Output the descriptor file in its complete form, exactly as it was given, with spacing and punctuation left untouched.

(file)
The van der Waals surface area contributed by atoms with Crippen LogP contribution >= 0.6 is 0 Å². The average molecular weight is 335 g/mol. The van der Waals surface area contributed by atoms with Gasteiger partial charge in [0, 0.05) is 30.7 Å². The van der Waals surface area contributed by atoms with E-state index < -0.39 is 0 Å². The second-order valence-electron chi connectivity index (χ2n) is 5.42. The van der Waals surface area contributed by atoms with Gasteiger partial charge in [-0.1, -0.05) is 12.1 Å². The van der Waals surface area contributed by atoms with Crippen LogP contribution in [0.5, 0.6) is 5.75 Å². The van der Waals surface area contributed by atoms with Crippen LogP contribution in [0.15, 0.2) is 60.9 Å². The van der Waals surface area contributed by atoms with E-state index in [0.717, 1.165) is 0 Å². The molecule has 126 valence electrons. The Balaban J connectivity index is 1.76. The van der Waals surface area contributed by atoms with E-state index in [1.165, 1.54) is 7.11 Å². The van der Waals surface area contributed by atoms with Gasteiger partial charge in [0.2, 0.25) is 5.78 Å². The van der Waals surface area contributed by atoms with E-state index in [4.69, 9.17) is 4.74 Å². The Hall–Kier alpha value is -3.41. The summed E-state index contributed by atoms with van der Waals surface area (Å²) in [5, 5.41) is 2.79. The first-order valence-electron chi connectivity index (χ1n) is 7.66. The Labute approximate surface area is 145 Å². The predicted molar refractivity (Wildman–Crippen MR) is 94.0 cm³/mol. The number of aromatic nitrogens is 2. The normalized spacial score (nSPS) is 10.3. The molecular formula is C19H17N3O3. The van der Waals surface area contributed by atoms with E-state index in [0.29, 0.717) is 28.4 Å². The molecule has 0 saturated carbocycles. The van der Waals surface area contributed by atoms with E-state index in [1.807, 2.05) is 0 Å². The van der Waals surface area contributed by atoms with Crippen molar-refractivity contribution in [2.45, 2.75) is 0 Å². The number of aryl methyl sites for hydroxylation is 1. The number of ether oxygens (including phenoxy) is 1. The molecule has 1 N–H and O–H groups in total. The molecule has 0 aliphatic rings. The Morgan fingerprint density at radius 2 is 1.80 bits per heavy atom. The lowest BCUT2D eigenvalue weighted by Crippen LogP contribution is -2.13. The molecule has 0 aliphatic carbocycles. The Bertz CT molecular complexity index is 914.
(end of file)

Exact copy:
The van der Waals surface area contributed by atoms with Crippen LogP contribution >= 0.6 is 0 Å². The average molecular weight is 335 g/mol. The van der Waals surface area contributed by atoms with Gasteiger partial charge in [0, 0.05) is 30.7 Å². The van der Waals surface area contributed by atoms with E-state index < -0.39 is 0 Å². The second-order valence-electron chi connectivity index (χ2n) is 5.42. The van der Waals surface area contributed by atoms with Gasteiger partial charge in [-0.1, -0.05) is 12.1 Å². The van der Waals surface area contributed by atoms with Crippen LogP contribution in [0.5, 0.6) is 5.75 Å². The van der Waals surface area contributed by atoms with Crippen LogP contribution in [0.15, 0.2) is 60.9 Å². The van der Waals surface area contributed by atoms with E-state index in [0.717, 1.165) is 0 Å². The molecule has 126 valence electrons. The Balaban J connectivity index is 1.76. The van der Waals surface area contributed by atoms with E-state index in [1.165, 1.54) is 7.11 Å². The van der Waals surface area contributed by atoms with Gasteiger partial charge in [0.2, 0.25) is 5.78 Å². The van der Waals surface area contributed by atoms with E-state index in [4.69, 9.17) is 4.74 Å². The Hall–Kier alpha value is -3.41. The summed E-state index contributed by atoms with van der Waals surface area (Å²) in [5, 5.41) is 2.79. The first-order valence-electron chi connectivity index (χ1n) is 7.66. The Labute approximate surface area is 145 Å². The predicted molar refractivity (Wildman–Crippen MR) is 94.0 cm³/mol. The number of aromatic nitrogens is 2. The normalized spacial score (nSPS) is 10.3. The molecular formula is C19H17N3O3. The van der Waals surface area contributed by atoms with E-state index in [0.29, 0.717) is 28.4 Å². The molecule has 0 saturated carbocycles. The van der Waals surface area contributed by atoms with E-state index in [1.807, 2.05) is 0 Å². The van der Waals surface area contributed by atoms with Crippen molar-refractivity contribution in [2.45, 2.75) is 0 Å². The number of aryl methyl sites for hydroxylation is 1. The number of ether oxygens (including phenoxy) is 1. The molecule has 1 N–H and O–H groups in total. The molecule has 0 aliphatic rings. The Morgan fingerprint density at radius 2 is 1.80 bits per heavy atom. The lowest BCUT2D eigenvalue weighted by Crippen LogP contribution is -2.13. The molecule has 0 aliphatic carbocycles. The Bertz CT molecular complexity index is 914.